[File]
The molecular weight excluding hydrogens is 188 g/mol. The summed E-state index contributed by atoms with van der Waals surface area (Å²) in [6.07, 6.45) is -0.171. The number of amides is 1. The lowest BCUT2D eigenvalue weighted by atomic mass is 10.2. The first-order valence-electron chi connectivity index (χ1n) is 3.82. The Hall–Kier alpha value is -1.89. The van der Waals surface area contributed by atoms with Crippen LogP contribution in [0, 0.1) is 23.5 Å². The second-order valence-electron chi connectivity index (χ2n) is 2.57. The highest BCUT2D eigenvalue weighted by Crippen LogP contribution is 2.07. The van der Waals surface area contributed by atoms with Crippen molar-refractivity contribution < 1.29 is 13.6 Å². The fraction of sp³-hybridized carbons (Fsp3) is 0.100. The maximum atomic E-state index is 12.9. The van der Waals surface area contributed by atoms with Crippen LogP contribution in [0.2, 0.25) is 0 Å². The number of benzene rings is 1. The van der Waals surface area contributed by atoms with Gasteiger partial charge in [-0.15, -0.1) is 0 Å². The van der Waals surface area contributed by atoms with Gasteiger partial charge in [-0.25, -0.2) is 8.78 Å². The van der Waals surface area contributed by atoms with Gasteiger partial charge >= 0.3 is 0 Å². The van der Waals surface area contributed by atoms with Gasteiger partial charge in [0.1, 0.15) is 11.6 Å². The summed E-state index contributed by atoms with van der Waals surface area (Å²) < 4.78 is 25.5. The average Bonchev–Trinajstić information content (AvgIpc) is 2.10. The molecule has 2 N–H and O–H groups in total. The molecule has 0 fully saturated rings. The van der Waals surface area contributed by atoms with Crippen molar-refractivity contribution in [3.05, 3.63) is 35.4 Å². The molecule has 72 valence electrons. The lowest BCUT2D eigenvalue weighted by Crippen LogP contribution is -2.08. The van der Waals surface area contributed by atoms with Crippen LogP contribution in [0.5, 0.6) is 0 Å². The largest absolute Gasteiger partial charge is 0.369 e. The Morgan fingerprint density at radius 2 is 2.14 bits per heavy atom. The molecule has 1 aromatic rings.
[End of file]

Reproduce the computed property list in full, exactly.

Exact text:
The molecular weight excluding hydrogens is 188 g/mol. The summed E-state index contributed by atoms with van der Waals surface area (Å²) in [6.07, 6.45) is -0.171. The number of amides is 1. The lowest BCUT2D eigenvalue weighted by atomic mass is 10.2. The first-order valence-electron chi connectivity index (χ1n) is 3.82. The Hall–Kier alpha value is -1.89. The van der Waals surface area contributed by atoms with Crippen LogP contribution in [0, 0.1) is 23.5 Å². The second-order valence-electron chi connectivity index (χ2n) is 2.57. The highest BCUT2D eigenvalue weighted by Crippen LogP contribution is 2.07. The van der Waals surface area contributed by atoms with Crippen molar-refractivity contribution < 1.29 is 13.6 Å². The fraction of sp³-hybridized carbons (Fsp3) is 0.100. The maximum atomic E-state index is 12.9. The van der Waals surface area contributed by atoms with Crippen LogP contribution in [0.2, 0.25) is 0 Å². The number of benzene rings is 1. The van der Waals surface area contributed by atoms with Gasteiger partial charge in [-0.15, -0.1) is 0 Å². The van der Waals surface area contributed by atoms with Gasteiger partial charge in [-0.25, -0.2) is 8.78 Å². The van der Waals surface area contributed by atoms with Gasteiger partial charge >= 0.3 is 0 Å². The van der Waals surface area contributed by atoms with Gasteiger partial charge in [0.1, 0.15) is 11.6 Å². The summed E-state index contributed by atoms with van der Waals surface area (Å²) < 4.78 is 25.5. The average Bonchev–Trinajstić information content (AvgIpc) is 2.10. The molecule has 2 N–H and O–H groups in total. The molecule has 0 fully saturated rings. The van der Waals surface area contributed by atoms with Crippen molar-refractivity contribution in [3.05, 3.63) is 35.4 Å². The molecule has 72 valence electrons. The lowest BCUT2D eigenvalue weighted by Crippen LogP contribution is -2.08. The van der Waals surface area contributed by atoms with Crippen LogP contribution in [0.5, 0.6) is 0 Å². The largest absolute Gasteiger partial charge is 0.369 e. The Morgan fingerprint density at radius 2 is 2.14 bits per heavy atom. The molecule has 1 aromatic rings.